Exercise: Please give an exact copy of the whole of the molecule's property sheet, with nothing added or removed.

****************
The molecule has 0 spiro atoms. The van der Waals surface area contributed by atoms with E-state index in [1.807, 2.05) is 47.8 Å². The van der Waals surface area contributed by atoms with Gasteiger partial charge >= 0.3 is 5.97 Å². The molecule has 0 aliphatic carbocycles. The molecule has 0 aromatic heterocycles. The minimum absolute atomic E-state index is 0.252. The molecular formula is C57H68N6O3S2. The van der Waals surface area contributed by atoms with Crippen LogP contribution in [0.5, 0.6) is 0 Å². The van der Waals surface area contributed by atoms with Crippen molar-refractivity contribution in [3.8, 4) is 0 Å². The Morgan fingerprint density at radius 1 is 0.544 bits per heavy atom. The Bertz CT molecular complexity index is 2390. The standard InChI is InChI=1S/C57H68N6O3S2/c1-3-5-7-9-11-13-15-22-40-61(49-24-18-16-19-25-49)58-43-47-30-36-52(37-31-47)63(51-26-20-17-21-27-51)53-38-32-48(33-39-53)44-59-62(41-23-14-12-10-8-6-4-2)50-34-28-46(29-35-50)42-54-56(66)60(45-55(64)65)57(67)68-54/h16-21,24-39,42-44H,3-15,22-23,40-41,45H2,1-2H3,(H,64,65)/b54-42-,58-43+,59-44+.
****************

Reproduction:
The molecule has 0 spiro atoms. The van der Waals surface area contributed by atoms with E-state index in [1.807, 2.05) is 47.8 Å². The van der Waals surface area contributed by atoms with Gasteiger partial charge >= 0.3 is 5.97 Å². The molecule has 0 aliphatic carbocycles. The molecule has 0 aromatic heterocycles. The minimum absolute atomic E-state index is 0.252. The molecular formula is C57H68N6O3S2. The van der Waals surface area contributed by atoms with Crippen LogP contribution in [0.5, 0.6) is 0 Å². The van der Waals surface area contributed by atoms with Crippen molar-refractivity contribution in [3.8, 4) is 0 Å². The Morgan fingerprint density at radius 1 is 0.544 bits per heavy atom. The Bertz CT molecular complexity index is 2390. The standard InChI is InChI=1S/C57H68N6O3S2/c1-3-5-7-9-11-13-15-22-40-61(49-24-18-16-19-25-49)58-43-47-30-36-52(37-31-47)63(51-26-20-17-21-27-51)53-38-32-48(33-39-53)44-59-62(41-23-14-12-10-8-6-4-2)50-34-28-46(29-35-50)42-54-56(66)60(45-55(64)65)57(67)68-54/h16-21,24-39,42-44H,3-15,22-23,40-41,45H2,1-2H3,(H,64,65)/b54-42-,58-43+,59-44+.